Randomized testing aka fuzz testing is the process of generating random inputs and feeding them to a program or a function to see whether the program behaves correctly. The immediate issue is how to determine what the correct output is for a given input. If a reference implementation is available—that is, an implementation that is believed to be correct but in some other way does not suffice (e.g., its performance is too slow, or it is in a different language)—then the outputs of the two implementations can be compared. Otherwise, perhaps some property of the output could be checked. For example,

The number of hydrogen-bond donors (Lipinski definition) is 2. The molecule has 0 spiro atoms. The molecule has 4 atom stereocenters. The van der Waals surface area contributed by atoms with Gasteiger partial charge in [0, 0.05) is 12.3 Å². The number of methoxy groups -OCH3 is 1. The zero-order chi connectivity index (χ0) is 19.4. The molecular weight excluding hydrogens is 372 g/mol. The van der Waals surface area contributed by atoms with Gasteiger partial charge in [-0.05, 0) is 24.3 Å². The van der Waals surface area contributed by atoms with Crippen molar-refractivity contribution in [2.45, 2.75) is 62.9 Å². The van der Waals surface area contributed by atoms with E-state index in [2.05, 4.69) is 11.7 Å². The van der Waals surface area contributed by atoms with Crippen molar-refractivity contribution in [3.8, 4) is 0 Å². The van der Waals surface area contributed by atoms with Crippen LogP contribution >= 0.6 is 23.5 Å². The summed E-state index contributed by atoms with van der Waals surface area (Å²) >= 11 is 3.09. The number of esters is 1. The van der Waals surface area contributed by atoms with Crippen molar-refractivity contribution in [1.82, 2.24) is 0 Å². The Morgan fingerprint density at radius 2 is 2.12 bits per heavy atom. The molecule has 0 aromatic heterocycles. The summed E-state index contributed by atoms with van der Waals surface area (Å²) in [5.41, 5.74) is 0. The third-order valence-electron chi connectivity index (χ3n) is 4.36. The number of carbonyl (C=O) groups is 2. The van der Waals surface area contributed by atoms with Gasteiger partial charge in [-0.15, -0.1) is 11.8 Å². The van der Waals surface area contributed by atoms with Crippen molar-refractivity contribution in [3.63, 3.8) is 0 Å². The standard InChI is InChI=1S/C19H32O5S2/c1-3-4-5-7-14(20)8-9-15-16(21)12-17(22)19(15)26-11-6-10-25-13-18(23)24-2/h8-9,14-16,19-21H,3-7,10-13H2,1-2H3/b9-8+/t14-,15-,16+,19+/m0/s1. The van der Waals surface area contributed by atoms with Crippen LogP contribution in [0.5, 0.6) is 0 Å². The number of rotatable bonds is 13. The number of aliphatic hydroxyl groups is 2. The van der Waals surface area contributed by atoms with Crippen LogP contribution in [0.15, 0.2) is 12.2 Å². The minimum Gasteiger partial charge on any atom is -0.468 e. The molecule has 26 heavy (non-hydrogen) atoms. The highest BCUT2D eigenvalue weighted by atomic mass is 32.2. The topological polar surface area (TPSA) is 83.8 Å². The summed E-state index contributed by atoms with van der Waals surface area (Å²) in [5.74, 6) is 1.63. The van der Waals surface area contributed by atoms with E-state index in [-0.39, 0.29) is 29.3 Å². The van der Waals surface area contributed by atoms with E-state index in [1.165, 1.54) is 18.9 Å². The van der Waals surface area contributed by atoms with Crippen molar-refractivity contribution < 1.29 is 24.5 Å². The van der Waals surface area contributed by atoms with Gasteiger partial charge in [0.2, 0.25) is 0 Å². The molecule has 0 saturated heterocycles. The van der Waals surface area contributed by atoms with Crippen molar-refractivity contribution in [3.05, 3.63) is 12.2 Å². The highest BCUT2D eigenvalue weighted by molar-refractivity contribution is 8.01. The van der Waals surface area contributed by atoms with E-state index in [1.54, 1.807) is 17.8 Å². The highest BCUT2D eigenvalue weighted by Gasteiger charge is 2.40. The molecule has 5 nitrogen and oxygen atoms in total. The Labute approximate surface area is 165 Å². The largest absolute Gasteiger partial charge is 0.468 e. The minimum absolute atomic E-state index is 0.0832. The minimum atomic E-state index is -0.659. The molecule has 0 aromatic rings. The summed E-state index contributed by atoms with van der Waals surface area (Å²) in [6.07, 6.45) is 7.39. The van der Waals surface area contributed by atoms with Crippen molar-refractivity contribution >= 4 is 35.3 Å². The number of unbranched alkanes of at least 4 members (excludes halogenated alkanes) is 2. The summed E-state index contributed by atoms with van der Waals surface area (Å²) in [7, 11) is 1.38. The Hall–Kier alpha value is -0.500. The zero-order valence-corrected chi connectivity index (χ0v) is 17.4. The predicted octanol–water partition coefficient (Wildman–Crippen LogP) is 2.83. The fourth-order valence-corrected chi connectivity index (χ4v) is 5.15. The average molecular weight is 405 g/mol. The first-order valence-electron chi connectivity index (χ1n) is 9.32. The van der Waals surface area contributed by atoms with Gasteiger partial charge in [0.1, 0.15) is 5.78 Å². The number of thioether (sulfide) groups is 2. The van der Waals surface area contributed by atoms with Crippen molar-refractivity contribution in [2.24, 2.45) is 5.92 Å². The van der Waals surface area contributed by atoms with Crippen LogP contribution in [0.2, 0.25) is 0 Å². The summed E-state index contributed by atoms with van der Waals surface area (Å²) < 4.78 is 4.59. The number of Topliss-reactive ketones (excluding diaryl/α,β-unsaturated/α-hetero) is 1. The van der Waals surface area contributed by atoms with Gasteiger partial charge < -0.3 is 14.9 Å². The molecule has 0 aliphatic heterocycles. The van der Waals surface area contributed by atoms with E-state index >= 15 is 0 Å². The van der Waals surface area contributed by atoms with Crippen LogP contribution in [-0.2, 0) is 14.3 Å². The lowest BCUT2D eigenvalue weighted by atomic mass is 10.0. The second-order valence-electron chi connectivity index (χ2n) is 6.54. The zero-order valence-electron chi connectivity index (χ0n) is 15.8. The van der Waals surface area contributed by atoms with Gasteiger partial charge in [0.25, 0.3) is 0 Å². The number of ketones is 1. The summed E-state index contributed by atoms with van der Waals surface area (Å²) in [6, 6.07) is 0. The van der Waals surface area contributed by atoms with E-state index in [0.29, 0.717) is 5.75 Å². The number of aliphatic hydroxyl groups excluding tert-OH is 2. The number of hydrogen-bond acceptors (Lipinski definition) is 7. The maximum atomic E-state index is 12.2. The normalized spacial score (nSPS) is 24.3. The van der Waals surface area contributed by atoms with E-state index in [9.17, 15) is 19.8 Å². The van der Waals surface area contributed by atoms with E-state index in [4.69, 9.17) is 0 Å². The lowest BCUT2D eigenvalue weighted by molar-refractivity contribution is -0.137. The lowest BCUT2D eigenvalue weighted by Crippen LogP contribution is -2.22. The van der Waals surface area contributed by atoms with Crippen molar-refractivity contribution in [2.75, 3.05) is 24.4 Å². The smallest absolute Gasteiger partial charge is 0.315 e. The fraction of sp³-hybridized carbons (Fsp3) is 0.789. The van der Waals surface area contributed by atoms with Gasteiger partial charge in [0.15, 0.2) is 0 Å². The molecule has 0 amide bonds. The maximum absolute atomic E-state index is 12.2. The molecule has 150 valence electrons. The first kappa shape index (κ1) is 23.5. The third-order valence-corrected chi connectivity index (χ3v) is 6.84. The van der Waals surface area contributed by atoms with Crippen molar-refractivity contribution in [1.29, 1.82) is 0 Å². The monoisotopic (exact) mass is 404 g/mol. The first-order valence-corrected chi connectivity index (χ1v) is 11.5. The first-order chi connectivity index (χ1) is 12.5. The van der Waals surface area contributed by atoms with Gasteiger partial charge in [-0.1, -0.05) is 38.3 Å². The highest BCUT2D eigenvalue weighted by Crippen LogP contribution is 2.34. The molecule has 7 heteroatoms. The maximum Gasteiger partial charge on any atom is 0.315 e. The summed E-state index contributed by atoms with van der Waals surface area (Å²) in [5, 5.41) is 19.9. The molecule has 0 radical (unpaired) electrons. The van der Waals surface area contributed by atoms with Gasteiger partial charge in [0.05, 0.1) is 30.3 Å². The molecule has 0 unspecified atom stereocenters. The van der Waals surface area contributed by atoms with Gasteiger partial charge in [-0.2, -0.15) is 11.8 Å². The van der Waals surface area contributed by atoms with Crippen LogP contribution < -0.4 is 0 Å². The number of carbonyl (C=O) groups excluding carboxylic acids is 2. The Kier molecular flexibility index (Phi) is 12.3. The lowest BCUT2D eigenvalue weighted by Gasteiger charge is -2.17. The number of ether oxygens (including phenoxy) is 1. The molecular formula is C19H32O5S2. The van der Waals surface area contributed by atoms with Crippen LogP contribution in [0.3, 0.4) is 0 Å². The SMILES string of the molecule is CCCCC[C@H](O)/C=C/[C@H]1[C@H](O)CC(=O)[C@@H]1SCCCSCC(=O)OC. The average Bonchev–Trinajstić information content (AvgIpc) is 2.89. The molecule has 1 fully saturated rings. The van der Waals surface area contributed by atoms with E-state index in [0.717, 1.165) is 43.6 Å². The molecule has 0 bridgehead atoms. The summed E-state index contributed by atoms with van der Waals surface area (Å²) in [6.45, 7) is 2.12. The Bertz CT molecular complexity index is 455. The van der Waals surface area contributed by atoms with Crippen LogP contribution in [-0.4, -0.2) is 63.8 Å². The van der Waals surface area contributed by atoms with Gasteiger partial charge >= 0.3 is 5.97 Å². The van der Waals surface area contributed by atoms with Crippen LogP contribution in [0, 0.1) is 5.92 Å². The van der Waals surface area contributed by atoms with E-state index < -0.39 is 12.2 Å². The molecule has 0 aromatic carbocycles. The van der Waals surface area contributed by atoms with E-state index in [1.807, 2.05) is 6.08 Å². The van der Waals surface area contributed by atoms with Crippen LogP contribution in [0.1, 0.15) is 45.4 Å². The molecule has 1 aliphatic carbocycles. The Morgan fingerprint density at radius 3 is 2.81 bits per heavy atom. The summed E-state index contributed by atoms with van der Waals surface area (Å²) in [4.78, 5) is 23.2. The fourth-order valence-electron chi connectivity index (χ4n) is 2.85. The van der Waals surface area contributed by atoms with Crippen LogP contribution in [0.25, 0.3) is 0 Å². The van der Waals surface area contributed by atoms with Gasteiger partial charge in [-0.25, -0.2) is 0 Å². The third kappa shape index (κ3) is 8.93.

"not crashing" is a property of interest in user interfaces;
adding \(n\) elements to a data collection then removing those elements, and ending up with an empty collection, is a property of interest in data structures; and
encrypting a string under a key then decrypting it under that key and getting back the original string is a property of interest in an encryption scheme like Enigma.
Randomized testing is an incredibly powerful technique. It is often
used in testing programs for security vulnerabilities. The
qcheck package for OCaml supports randomized testing.
We'll look at it, next, after we discuss random number generation.